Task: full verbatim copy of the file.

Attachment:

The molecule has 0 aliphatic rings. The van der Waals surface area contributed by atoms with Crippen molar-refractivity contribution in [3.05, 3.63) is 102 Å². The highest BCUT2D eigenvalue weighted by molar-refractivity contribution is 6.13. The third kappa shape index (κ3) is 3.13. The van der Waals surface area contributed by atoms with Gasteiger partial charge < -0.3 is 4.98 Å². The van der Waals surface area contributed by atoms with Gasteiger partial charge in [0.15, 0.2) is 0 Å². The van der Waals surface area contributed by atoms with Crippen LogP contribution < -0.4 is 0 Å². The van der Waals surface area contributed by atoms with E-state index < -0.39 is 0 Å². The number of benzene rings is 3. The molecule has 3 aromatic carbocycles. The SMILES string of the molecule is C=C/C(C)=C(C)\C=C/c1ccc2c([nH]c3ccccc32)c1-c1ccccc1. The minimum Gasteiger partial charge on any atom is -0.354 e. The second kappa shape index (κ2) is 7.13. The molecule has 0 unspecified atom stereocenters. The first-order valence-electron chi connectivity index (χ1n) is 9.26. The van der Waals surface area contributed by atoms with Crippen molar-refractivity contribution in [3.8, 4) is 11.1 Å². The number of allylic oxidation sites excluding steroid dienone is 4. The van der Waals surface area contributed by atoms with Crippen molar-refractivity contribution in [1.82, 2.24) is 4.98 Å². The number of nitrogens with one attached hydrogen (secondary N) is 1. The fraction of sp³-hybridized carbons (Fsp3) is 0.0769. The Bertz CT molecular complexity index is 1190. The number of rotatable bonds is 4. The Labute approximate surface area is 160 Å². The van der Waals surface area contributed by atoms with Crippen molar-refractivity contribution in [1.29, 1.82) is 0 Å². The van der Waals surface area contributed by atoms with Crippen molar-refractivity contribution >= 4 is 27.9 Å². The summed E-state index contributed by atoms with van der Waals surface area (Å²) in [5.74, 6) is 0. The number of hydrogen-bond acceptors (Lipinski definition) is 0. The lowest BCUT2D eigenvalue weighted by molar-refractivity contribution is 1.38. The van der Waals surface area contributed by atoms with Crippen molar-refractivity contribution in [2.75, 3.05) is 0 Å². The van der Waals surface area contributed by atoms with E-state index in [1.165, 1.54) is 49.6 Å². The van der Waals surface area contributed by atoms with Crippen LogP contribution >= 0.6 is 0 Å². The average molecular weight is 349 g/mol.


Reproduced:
The molecule has 0 aliphatic rings. The van der Waals surface area contributed by atoms with Crippen molar-refractivity contribution in [3.05, 3.63) is 102 Å². The highest BCUT2D eigenvalue weighted by molar-refractivity contribution is 6.13. The third kappa shape index (κ3) is 3.13. The van der Waals surface area contributed by atoms with Gasteiger partial charge < -0.3 is 4.98 Å². The van der Waals surface area contributed by atoms with Gasteiger partial charge in [0.15, 0.2) is 0 Å². The van der Waals surface area contributed by atoms with Crippen LogP contribution < -0.4 is 0 Å². The van der Waals surface area contributed by atoms with E-state index < -0.39 is 0 Å². The number of benzene rings is 3. The molecule has 3 aromatic carbocycles. The SMILES string of the molecule is C=C/C(C)=C(C)\C=C/c1ccc2c([nH]c3ccccc32)c1-c1ccccc1. The minimum Gasteiger partial charge on any atom is -0.354 e. The second kappa shape index (κ2) is 7.13. The molecule has 0 unspecified atom stereocenters. The first-order valence-electron chi connectivity index (χ1n) is 9.26. The van der Waals surface area contributed by atoms with Crippen molar-refractivity contribution in [3.8, 4) is 11.1 Å². The number of allylic oxidation sites excluding steroid dienone is 4. The van der Waals surface area contributed by atoms with Crippen molar-refractivity contribution in [1.82, 2.24) is 4.98 Å². The number of nitrogens with one attached hydrogen (secondary N) is 1. The fraction of sp³-hybridized carbons (Fsp3) is 0.0769. The Bertz CT molecular complexity index is 1190. The number of rotatable bonds is 4. The Labute approximate surface area is 160 Å². The van der Waals surface area contributed by atoms with Crippen molar-refractivity contribution in [1.29, 1.82) is 0 Å². The van der Waals surface area contributed by atoms with Crippen molar-refractivity contribution >= 4 is 27.9 Å². The summed E-state index contributed by atoms with van der Waals surface area (Å²) in [5.74, 6) is 0. The number of hydrogen-bond acceptors (Lipinski definition) is 0. The lowest BCUT2D eigenvalue weighted by molar-refractivity contribution is 1.38. The van der Waals surface area contributed by atoms with Crippen molar-refractivity contribution in [2.75, 3.05) is 0 Å². The van der Waals surface area contributed by atoms with E-state index in [1.165, 1.54) is 49.6 Å². The van der Waals surface area contributed by atoms with Crippen LogP contribution >= 0.6 is 0 Å². The average molecular weight is 349 g/mol.